The problem with GLES drivers is that they are platform specific, and not all of them support EGL/GLESv2 direct to the FB. Even on "the same family" GPUs, you will find differences in support, for example direct to FB is supported on the Beagle, but not on the Panda (at least last I looked), even though both use PVR drivers. Different GPU "families" can have different EGL startup sequences - as the EGL standard does not specify the startup sequence for FB, only for X11. Each of the "families" seem to have a slightly different way of doing those first few steps - some requiring platform specific calls to do so. (Beagle xM, I can use a "EGL-NULL", passing in NULL to a couple of calls and the right thing happens, for PI, there are several "dispman" calls that are needed.
In addition to the EGL/GLES, there are a number of other things we need to be able to do to get support right. These involve things like overlaying a mouse cursor for example. So far, none of these additional items seem to be common across hardware vendors.
At least input is common across Linux. For our non-X11 paths - we rely on directly detecting/reading the input devices. A challenge there is that not all touch devices behave the same, and we are still learning there.
For our initial SE8 release we have been concentrating on Beagle xM and PI. I have other boards I would like to be able to say are "Known to work". but that would require engineering bandwidth (and I am including SQE) that can be easily stretched when you start laying out the number of boards I want :-).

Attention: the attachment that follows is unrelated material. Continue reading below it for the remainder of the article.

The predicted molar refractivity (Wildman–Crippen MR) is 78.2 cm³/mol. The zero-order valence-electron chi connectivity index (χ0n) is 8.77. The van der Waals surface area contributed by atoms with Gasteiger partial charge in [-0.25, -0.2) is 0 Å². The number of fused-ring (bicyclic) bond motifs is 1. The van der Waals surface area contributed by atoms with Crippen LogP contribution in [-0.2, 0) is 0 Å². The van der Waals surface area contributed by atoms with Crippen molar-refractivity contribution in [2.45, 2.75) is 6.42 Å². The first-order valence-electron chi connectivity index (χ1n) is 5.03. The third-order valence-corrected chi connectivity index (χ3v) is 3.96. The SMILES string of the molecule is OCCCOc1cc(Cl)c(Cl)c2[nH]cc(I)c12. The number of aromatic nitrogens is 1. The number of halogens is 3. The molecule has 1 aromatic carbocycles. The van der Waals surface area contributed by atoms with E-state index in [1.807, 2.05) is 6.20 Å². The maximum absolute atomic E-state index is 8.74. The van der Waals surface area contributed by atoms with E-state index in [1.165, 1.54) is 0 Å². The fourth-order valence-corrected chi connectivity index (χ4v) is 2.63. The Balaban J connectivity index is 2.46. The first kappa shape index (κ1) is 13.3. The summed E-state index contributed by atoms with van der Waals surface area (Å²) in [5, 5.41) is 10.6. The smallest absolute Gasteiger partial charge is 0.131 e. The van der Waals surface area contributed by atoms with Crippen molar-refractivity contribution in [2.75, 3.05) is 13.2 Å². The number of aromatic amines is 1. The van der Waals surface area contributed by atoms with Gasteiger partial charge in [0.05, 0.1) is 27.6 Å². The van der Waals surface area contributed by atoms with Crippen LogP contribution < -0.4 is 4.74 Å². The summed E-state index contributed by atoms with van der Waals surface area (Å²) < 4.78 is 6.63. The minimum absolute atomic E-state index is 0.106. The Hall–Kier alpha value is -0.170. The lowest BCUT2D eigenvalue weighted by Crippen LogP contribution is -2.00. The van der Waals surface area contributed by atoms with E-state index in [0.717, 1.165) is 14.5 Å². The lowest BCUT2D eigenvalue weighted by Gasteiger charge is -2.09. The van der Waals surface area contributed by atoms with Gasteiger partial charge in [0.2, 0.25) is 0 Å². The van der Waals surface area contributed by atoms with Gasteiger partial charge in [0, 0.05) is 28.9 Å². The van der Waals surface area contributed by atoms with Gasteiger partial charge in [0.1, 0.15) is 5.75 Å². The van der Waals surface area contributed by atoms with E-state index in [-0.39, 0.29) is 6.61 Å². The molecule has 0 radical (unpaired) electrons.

In the case of the "software only", we are talking about our common software rendering path, which does not use any platform specific calls for rendering except to upload a fully rendered "texture" (basically the contents of a window to the display. This "fallback" rendering is good enough for simple scene graphs, but would not be my first choice.
The embedded team has designed our "Glass" implementation (the layer that interacts with the window manager, or in our case *is* the window manager) and our "Prism" implementation (the rendering engine) with a certain amount of flexibility in mind, hoping that we can continue to add detection/initialization paths for hardware as we get them, and have time to implement them. We are looking forward to the OSS of this code, because we know that there are a number of people out there who will be willing and able to help up add new platforms to our framework.
As much as I want to have one of every board out there - we know that is impossible. And there are so many nifty new boards out there... I love browsing though the catalogs and reviews, and seeing a "HDMI stick" for example, and wishing I had one, and the time to port JFX to it.
Hope that helps,
PS. to help with PI power issues, start with a powered USB hub, and then add a beefier power supply. The powered hub took away most of my stability issues, the 2A ps the rest.
David Hill <David.Hill at Oracle.com>
Java Embedded Development
America's greatest strength, and its greatest weakness, is our belief in second chances, our belief that we can always start over, that things can be made better.
-- Anthony Walton